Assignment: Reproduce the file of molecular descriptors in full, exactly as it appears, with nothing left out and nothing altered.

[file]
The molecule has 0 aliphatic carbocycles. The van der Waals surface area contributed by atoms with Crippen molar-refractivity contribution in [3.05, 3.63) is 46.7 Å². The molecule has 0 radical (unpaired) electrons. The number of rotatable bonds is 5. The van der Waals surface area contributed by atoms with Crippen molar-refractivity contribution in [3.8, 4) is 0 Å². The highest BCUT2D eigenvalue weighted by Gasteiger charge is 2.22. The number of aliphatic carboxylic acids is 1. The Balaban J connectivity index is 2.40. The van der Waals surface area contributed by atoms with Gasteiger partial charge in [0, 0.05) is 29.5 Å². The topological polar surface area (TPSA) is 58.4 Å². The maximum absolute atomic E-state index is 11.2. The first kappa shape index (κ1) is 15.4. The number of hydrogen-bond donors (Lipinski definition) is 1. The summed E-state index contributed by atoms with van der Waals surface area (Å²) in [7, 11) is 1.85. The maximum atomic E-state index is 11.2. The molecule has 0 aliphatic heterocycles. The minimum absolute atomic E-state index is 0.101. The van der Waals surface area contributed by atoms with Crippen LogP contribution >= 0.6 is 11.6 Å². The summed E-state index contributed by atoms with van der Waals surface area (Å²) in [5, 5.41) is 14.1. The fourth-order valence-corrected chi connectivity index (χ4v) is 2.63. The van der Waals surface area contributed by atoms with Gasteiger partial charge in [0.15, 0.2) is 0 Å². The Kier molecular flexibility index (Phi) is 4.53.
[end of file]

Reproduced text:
The molecule has 0 aliphatic carbocycles. The van der Waals surface area contributed by atoms with Crippen molar-refractivity contribution in [3.05, 3.63) is 46.7 Å². The molecule has 0 radical (unpaired) electrons. The number of rotatable bonds is 5. The van der Waals surface area contributed by atoms with Crippen molar-refractivity contribution in [3.8, 4) is 0 Å². The highest BCUT2D eigenvalue weighted by Gasteiger charge is 2.22. The number of aliphatic carboxylic acids is 1. The Balaban J connectivity index is 2.40. The van der Waals surface area contributed by atoms with Gasteiger partial charge in [0, 0.05) is 29.5 Å². The topological polar surface area (TPSA) is 58.4 Å². The maximum absolute atomic E-state index is 11.2. The first kappa shape index (κ1) is 15.4. The number of hydrogen-bond donors (Lipinski definition) is 1. The summed E-state index contributed by atoms with van der Waals surface area (Å²) in [7, 11) is 1.85. The maximum atomic E-state index is 11.2. The molecule has 0 aliphatic heterocycles. The minimum absolute atomic E-state index is 0.101. The van der Waals surface area contributed by atoms with Crippen LogP contribution >= 0.6 is 11.6 Å². The summed E-state index contributed by atoms with van der Waals surface area (Å²) in [5, 5.41) is 14.1. The fourth-order valence-corrected chi connectivity index (χ4v) is 2.63. The van der Waals surface area contributed by atoms with Gasteiger partial charge in [0.15, 0.2) is 0 Å². The Kier molecular flexibility index (Phi) is 4.53.